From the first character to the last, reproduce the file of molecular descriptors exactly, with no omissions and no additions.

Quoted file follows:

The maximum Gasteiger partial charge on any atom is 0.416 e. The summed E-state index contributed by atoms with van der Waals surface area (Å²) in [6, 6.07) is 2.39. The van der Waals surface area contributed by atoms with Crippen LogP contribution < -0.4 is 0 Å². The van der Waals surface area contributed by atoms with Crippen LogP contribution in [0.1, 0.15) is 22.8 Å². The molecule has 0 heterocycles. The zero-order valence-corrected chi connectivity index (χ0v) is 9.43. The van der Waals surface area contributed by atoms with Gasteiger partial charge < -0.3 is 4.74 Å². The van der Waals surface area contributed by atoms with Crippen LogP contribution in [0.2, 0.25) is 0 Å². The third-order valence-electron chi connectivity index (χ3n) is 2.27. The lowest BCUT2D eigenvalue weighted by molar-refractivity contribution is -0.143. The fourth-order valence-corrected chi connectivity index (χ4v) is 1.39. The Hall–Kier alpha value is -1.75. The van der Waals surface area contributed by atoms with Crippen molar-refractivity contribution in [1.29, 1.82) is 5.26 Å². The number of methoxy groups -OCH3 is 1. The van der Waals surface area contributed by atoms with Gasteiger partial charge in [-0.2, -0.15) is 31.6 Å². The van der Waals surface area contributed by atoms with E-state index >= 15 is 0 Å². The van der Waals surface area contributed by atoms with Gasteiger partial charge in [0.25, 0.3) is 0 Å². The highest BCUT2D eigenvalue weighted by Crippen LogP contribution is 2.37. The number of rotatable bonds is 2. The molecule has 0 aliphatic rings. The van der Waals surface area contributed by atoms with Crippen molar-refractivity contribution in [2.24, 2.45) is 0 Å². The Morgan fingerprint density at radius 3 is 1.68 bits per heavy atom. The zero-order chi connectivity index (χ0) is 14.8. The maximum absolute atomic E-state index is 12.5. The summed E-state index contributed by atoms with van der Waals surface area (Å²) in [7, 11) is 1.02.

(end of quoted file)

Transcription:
The maximum Gasteiger partial charge on any atom is 0.416 e. The summed E-state index contributed by atoms with van der Waals surface area (Å²) in [6, 6.07) is 2.39. The van der Waals surface area contributed by atoms with Crippen LogP contribution < -0.4 is 0 Å². The van der Waals surface area contributed by atoms with Crippen LogP contribution in [0.1, 0.15) is 22.8 Å². The molecule has 0 heterocycles. The zero-order valence-corrected chi connectivity index (χ0v) is 9.43. The van der Waals surface area contributed by atoms with Gasteiger partial charge < -0.3 is 4.74 Å². The van der Waals surface area contributed by atoms with Crippen LogP contribution in [0.2, 0.25) is 0 Å². The third-order valence-electron chi connectivity index (χ3n) is 2.27. The lowest BCUT2D eigenvalue weighted by molar-refractivity contribution is -0.143. The fourth-order valence-corrected chi connectivity index (χ4v) is 1.39. The Hall–Kier alpha value is -1.75. The van der Waals surface area contributed by atoms with Crippen molar-refractivity contribution in [1.29, 1.82) is 5.26 Å². The number of methoxy groups -OCH3 is 1. The van der Waals surface area contributed by atoms with Gasteiger partial charge in [-0.2, -0.15) is 31.6 Å². The van der Waals surface area contributed by atoms with E-state index >= 15 is 0 Å². The van der Waals surface area contributed by atoms with Gasteiger partial charge in [0.25, 0.3) is 0 Å². The highest BCUT2D eigenvalue weighted by Crippen LogP contribution is 2.37. The number of rotatable bonds is 2. The molecule has 0 aliphatic rings. The van der Waals surface area contributed by atoms with Crippen molar-refractivity contribution in [2.24, 2.45) is 0 Å². The Morgan fingerprint density at radius 3 is 1.68 bits per heavy atom. The zero-order chi connectivity index (χ0) is 14.8. The maximum absolute atomic E-state index is 12.5. The summed E-state index contributed by atoms with van der Waals surface area (Å²) in [7, 11) is 1.02.